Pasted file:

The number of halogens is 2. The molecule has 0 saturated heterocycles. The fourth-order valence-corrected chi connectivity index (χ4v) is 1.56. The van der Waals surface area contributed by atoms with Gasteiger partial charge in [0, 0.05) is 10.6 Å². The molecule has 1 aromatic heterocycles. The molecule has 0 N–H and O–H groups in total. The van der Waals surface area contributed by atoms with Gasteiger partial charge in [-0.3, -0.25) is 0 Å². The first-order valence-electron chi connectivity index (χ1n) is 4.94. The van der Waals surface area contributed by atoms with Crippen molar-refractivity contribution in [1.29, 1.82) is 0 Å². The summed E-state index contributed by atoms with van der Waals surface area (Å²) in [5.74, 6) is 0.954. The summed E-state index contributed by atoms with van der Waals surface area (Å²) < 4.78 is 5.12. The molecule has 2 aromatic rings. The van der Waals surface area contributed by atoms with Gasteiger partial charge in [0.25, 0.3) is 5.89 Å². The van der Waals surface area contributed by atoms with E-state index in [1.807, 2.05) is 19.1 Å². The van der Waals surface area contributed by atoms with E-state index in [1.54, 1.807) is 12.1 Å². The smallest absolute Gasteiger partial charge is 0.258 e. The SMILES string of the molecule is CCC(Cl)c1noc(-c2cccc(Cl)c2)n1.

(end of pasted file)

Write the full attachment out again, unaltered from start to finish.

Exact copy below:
The number of halogens is 2. The molecule has 0 saturated heterocycles. The fourth-order valence-corrected chi connectivity index (χ4v) is 1.56. The van der Waals surface area contributed by atoms with Gasteiger partial charge in [0, 0.05) is 10.6 Å². The molecule has 1 aromatic heterocycles. The molecule has 0 N–H and O–H groups in total. The van der Waals surface area contributed by atoms with Gasteiger partial charge in [-0.3, -0.25) is 0 Å². The first-order valence-electron chi connectivity index (χ1n) is 4.94. The van der Waals surface area contributed by atoms with Crippen molar-refractivity contribution in [1.29, 1.82) is 0 Å². The summed E-state index contributed by atoms with van der Waals surface area (Å²) in [5.74, 6) is 0.954. The summed E-state index contributed by atoms with van der Waals surface area (Å²) < 4.78 is 5.12. The molecule has 2 aromatic rings. The van der Waals surface area contributed by atoms with Gasteiger partial charge in [0.25, 0.3) is 5.89 Å². The van der Waals surface area contributed by atoms with E-state index in [1.807, 2.05) is 19.1 Å². The van der Waals surface area contributed by atoms with E-state index in [1.54, 1.807) is 12.1 Å². The smallest absolute Gasteiger partial charge is 0.258 e. The SMILES string of the molecule is CCC(Cl)c1noc(-c2cccc(Cl)c2)n1.